Regular Ginseng Use Linked to Reduced Mortality Among Chinese Women

A study of over 56,000 women in China indicates that regular ginseng use could reduce all-cause mortality and mortality due to cardiovascular disease.

By Yedida Bogachkov, Ph.D.

When consumed for a prolonged period – more than three years – ginseng is associated with decreased all-cause mortality, death due to cardiovascular disease, and death due to other diseases.


Ginseng has long been touted as a health food supplement, traditionally accepted as a panacea for illness and disease. However, claims of its ability to improve overall health, strengthen the immune system, and cure conditions from diabetes to erectile dysfunction have not been well-studied. Still, new evidence alludes to the truth of these claims.

In a recent study, borne out of a collaboration between Vanderbilt University in Nashville and the Shanghai Cancer Institute, published in the Journal of Epidemiology, Pradhan and colleagues found an association between ginseng consumption and mortality (or rate of death) in Chinese women aged 40 to 70. Looking at over 56,000 women for about 15 years revealed that regular ginseng use — for perceived health benefits — was associated with reduced all-cause mortality rates and reduced risk of death due to cardiovascular disease and other diseases. These benefits increased with longer durations of ginseng use. However, mortality risk did not decrease if ginseng was taken to treat existing illnesses. 

“Our results suggested that regular ginseng consumption may confer some health benefits in reducing mortality,” the authors wrote.

Ginseng Decreases Mortality Among Chinese Women

Of the study’s participants, 25.4% were regular ginseng users — consumed ginseng at least five times a year within the last three years — and were on average older, more educated, had higher income, and exercised more regularly compared to the other participants. However, regular ginseng users also had higher frequencies of hypertension and diabetes.

After adjusting for other variables, Pradhan and colleagues found that ginseng use was associated with decreased risk of all-causes of death among participants. This association was evident for those who used ginseng to improve their overall general health but not as apparent for those who used ginseng for specific diseases.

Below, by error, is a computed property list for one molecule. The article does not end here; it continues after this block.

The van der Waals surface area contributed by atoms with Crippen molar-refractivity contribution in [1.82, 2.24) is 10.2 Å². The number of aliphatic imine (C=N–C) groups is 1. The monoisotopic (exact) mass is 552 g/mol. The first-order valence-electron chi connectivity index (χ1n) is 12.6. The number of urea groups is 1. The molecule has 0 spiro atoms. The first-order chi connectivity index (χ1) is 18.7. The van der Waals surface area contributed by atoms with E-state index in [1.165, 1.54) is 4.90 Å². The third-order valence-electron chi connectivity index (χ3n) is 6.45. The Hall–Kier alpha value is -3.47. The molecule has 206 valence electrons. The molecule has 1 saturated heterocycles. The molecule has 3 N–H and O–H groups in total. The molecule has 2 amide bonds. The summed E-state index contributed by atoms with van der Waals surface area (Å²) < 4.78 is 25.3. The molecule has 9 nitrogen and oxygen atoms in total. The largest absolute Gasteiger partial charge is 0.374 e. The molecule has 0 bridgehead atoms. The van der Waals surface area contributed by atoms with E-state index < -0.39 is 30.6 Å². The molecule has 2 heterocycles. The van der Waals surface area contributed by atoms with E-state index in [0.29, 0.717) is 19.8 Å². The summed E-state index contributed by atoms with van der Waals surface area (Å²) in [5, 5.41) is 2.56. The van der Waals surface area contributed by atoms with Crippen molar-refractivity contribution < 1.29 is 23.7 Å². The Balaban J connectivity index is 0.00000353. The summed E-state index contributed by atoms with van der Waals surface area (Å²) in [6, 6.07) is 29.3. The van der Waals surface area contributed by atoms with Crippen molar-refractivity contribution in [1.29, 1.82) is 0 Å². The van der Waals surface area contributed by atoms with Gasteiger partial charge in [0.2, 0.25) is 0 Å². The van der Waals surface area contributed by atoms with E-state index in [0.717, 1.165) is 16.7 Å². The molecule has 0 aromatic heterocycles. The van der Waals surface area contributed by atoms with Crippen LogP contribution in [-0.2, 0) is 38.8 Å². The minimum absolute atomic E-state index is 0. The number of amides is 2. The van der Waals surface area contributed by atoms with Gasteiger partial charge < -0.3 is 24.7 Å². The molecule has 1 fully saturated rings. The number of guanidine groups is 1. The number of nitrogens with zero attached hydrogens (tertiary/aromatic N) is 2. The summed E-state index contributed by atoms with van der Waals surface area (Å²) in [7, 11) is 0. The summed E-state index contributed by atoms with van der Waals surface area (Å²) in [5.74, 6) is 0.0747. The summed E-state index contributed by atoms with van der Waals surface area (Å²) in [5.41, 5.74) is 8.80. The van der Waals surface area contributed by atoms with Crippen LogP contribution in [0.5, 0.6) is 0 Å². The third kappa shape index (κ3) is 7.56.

(Pradhan et al., 2022 | Journal of Epidemiology) Ginseng Reduces Mortality Among Users for General Health. Ginseng use among those who use it for general health benefits (center) leads to a decreased hazard ratio (HR) — a measurement of the effect of an intervention on an outcome — indicative of a reduced risk of death compared to those who never used ginseng. Participants who used ginseng for specific diseases (right) had no benefit, indicated by increased hazard ratios. 

The duration of ginseng use seems more critical than the amount of ginseng consumed. In terms of use duration, increases in duration were associated with a lower risk of all-cause death, death due to cardiovascular disease, and death due to other causes. In terms of amount, a low amount of American or white ginseng (less than 375 grams per year) was enough to decrease mortality risk. In comparison, higher amounts (over 375 grams per year) of ginseng consumption were not associated with further benefits. 

Ginseng: The Good and The Bad

Despite its 2000 years of use in Asian countries, the benefits of ginseng are scarcely documented in the scientific literature. One of ginseng’s components – ginsenosides – has been shown to have anti-inflammatory and anti-diabetic properties in animal models. Other animal studies show that ginseng helps extend lifespan, prevents weight gain, and has neuroprotective effects. Ginseng also improves the function of blood vessels, improves lipid profiles, and decreases atherosclerosis risk by reducing cholesterol levels, free fatty acids, and triglycerides in animal models. 

This study, which retrospectively looked at women who have taken ginseng regularly, showed that it has positive effects on mortality, particularly mortality risk due to cardiovascular disease, at least among women in China. Another smaller study in a Korean cohort showed that ginseng use among males leads to decreased all-cause mortality, and female users showed decreased risk of death due to cancer, which was not seen in this more extensive study.

While ginseng is associated with prolonged lifespan and lower disease prevalence, there are also potential downsides to taking ginseng, including various side effects and medication interactions. It has been reported to cause nervousness and insomnia, and long-term use has been linked to headaches, dizziness, and gastrointestinal issues. Women may also experience menstrual changes with long-term use. Furthermore, the world of herbal supplements is not well regulated, and there may be concerns about toxicity from contaminated sources.

Overall, ginseng does seem to have the science to back its benefits, but more research is needed, particularly in other countries, to see if it has similar effects even when diets change. However, retrospective studies such as this may prove challenging in Western countries, such as the U.S., where ginseng use may not be as common. Also, ginseng does not seem to treat existing illnesses. While the underlying causes of ginseng’s therapeutic effects still need to be worked out, it could be that its anti-inflammatory properties help to prevent age-related complications.


Pranoti Pradhan, Wanqing Wen, Hui Cai, Yu-Tang Gao, Gong Yang, Xiao-ou Shu, Wei Zheng. Association of ginseng consumption with all-cause and cause-specific mortality: Shanghai Women’s Health Study, Journal of Epidemiology, Article ID JE20210393, Advance online publication April 09, 2022, https://doi.org/10.2188/jea.JE20210393

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